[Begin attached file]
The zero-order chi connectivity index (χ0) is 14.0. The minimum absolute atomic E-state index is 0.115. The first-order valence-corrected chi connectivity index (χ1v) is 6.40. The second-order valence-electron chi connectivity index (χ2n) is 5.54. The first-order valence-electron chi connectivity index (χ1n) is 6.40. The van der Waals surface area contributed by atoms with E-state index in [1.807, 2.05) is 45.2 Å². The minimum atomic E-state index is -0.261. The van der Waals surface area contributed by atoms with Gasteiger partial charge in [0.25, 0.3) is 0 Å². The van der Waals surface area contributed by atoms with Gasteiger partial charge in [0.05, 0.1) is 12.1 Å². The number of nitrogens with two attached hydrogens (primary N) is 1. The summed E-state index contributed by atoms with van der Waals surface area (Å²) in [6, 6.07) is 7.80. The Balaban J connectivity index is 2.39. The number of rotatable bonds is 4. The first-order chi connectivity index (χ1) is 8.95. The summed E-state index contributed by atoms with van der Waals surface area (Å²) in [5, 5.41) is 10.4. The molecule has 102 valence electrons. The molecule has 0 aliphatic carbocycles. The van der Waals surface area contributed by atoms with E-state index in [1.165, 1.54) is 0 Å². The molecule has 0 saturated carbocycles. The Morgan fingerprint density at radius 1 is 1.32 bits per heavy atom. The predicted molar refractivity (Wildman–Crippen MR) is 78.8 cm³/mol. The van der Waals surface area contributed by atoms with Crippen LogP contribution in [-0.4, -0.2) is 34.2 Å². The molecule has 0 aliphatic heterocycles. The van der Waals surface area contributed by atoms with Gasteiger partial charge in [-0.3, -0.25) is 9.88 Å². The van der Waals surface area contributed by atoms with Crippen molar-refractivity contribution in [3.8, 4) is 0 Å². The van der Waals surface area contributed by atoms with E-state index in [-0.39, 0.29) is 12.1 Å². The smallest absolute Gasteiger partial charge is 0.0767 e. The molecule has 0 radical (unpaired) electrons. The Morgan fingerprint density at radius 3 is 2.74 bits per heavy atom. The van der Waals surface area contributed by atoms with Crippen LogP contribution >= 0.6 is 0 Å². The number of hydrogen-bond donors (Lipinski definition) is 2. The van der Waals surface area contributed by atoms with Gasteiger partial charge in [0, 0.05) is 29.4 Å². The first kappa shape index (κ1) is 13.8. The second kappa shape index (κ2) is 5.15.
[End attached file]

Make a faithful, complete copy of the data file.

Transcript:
The zero-order chi connectivity index (χ0) is 14.0. The minimum absolute atomic E-state index is 0.115. The first-order valence-corrected chi connectivity index (χ1v) is 6.40. The second-order valence-electron chi connectivity index (χ2n) is 5.54. The first-order valence-electron chi connectivity index (χ1n) is 6.40. The van der Waals surface area contributed by atoms with E-state index in [1.807, 2.05) is 45.2 Å². The minimum atomic E-state index is -0.261. The van der Waals surface area contributed by atoms with Gasteiger partial charge in [0.25, 0.3) is 0 Å². The van der Waals surface area contributed by atoms with Gasteiger partial charge in [0.05, 0.1) is 12.1 Å². The number of nitrogens with two attached hydrogens (primary N) is 1. The summed E-state index contributed by atoms with van der Waals surface area (Å²) in [6, 6.07) is 7.80. The Balaban J connectivity index is 2.39. The number of rotatable bonds is 4. The first-order chi connectivity index (χ1) is 8.95. The summed E-state index contributed by atoms with van der Waals surface area (Å²) in [5, 5.41) is 10.4. The molecule has 102 valence electrons. The molecule has 0 aliphatic carbocycles. The van der Waals surface area contributed by atoms with E-state index in [1.165, 1.54) is 0 Å². The molecule has 0 saturated carbocycles. The Morgan fingerprint density at radius 1 is 1.32 bits per heavy atom. The predicted molar refractivity (Wildman–Crippen MR) is 78.8 cm³/mol. The van der Waals surface area contributed by atoms with Crippen LogP contribution in [-0.4, -0.2) is 34.2 Å². The molecule has 0 aliphatic heterocycles. The van der Waals surface area contributed by atoms with Gasteiger partial charge in [-0.3, -0.25) is 9.88 Å². The van der Waals surface area contributed by atoms with Crippen molar-refractivity contribution in [3.8, 4) is 0 Å². The van der Waals surface area contributed by atoms with E-state index in [-0.39, 0.29) is 12.1 Å². The smallest absolute Gasteiger partial charge is 0.0767 e. The molecule has 0 radical (unpaired) electrons. The Morgan fingerprint density at radius 3 is 2.74 bits per heavy atom. The van der Waals surface area contributed by atoms with Crippen LogP contribution >= 0.6 is 0 Å². The number of hydrogen-bond donors (Lipinski definition) is 2. The van der Waals surface area contributed by atoms with Gasteiger partial charge in [0, 0.05) is 29.4 Å². The first kappa shape index (κ1) is 13.8. The second kappa shape index (κ2) is 5.15.